Tern up for the books
On our Foulney Island Nature Reserve off the coast of Barrow-in-Furness, we recorded 49 pairs of little terns which raised 13 chicks and 43 pairs of Arctic terns which raised 9 chicks. This was despite storm conditions early in the breeding season which sadly destroyed many of the nests – thankfully some of the terns re-laid eggs to give a surprisingly successful year.
The RSPB had a record-breaking number of 1,950 pairs of Sandwich terns at their Hodbarrow reserve near Millom. This is an increase from the previous record of 550 pairs last year, and they raised 525 chicks. The site also recorded 11 pairs of little terns, raising 10 chicks and 60 pairs of common terns raising 22 chicks.
Sarah Dalrymple, South Walney Warden said: “It’s been a challenging year for the terns at Foulney Island. Sadly storms early on in the breeding season resulted in many of the nests being destroyed. However, nature is remarkable and several of the adults re-laid their eggs, giving us a surprisingly successful season, despite the weather. These delicate white seabirds really are incredible. Arctic terns migrate from Antarctica to the UK each year to breed, while little terns are our second rarest seabird, so it is a real privilege to have them here, and doing well in Cumbria.”
Mhairi Maclauchlan, Warden at RSPB Hodbarrow said: “We are delighted with another successful breeding season for terns in Cumbria. Generally, tern populations like many seabirds, are sadly struggling. Their preference for nesting on beaches means disturbance from human recreation often causes them to abandon their nest sites. They are also susceptible to stormy weather and predation affecting their numbers, as we have seen this year. Staff and volunteers from the partner organisations have worked around the clock to protect these terns, so it is massive thanks to their dedicated efforts that these elegant seabirds have done well. We’re always looking for volunteers to help monitor these birds, so if you’d like to get involved, we’d love to hear from you – firstname.lastname@example.org”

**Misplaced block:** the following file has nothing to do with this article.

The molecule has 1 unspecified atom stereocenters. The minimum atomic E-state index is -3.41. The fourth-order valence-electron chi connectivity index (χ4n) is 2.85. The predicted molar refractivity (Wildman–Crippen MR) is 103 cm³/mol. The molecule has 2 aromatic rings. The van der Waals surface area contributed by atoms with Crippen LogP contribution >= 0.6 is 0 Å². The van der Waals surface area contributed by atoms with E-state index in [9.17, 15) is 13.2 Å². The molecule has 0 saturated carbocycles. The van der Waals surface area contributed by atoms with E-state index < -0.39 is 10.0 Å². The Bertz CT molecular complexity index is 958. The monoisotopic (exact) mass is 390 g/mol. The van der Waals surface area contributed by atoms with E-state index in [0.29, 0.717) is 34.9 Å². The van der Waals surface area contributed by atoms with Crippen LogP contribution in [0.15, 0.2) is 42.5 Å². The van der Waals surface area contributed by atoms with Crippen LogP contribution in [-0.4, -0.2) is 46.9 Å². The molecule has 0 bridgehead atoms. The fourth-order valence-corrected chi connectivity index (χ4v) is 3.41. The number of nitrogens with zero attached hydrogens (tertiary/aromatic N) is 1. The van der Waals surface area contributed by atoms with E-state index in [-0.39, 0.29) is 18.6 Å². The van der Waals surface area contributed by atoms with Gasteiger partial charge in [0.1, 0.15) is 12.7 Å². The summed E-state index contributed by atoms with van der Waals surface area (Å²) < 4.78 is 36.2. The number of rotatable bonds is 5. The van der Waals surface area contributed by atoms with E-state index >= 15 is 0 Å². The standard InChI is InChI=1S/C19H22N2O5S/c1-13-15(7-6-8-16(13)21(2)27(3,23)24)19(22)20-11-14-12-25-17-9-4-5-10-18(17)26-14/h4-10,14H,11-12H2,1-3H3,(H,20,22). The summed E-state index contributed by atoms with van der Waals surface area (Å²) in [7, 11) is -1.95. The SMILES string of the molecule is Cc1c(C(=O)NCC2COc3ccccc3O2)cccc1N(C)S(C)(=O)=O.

Several of the young terns at Hodbarrow and Foulney Island were ringed with coded, coloured rings – a scientific method whereby birds are fitted with light-weight, coloured, individual identification rings on their legs - to help monitor their movements without the need to re-catch them. These birds spend the winter in Africa, returning to Europe to breed, so the rings provide important information. Some of this year’s adults were ringed as chicks, and staff and volunteers from the RSPB were able to identify that they had been ringed in places like North East Scotland, Wales and even Spain and Holland.
Bart Donato, Lead Advisor for Natural England in Cumbria, who ringed some of this year’s tern chicks said: “Turning around the fortunes of the four tern species that come to breed in Cumbria has taken a lot of commitment on the parts of the RSPB and Cumbria Wildlife Trust over the past few years, and it’s been great to see so many young terns fledging this year, despite some challenging conditions on the beaches. Ringing the terns allows us a window to understand them as individuals for the rest of their lives and it’s really pleasing to have already had a number of ‘our’ babies seen in North Wales, having successfully completed the first leg of their epic journey that will take them to Southern Africa.”
As one of the UK’s rarest seabirds, this project to help the recovery of little terns will continue to be funded thanks to £20,000 of EU Life money. Along with £33,000 funding from Natural England towards tern conservation in Cumbria, this will enable the RSPB and Cumbria Wildlife Trust to carry out important habitat work this winter, to improve the breeding sites for Cumbrian terns, ready for next season.
Little terns are our second rarest seabird, so it is a real privilege to have them here, and doing well in Cumbria.Warden, South Walney Nature Reserve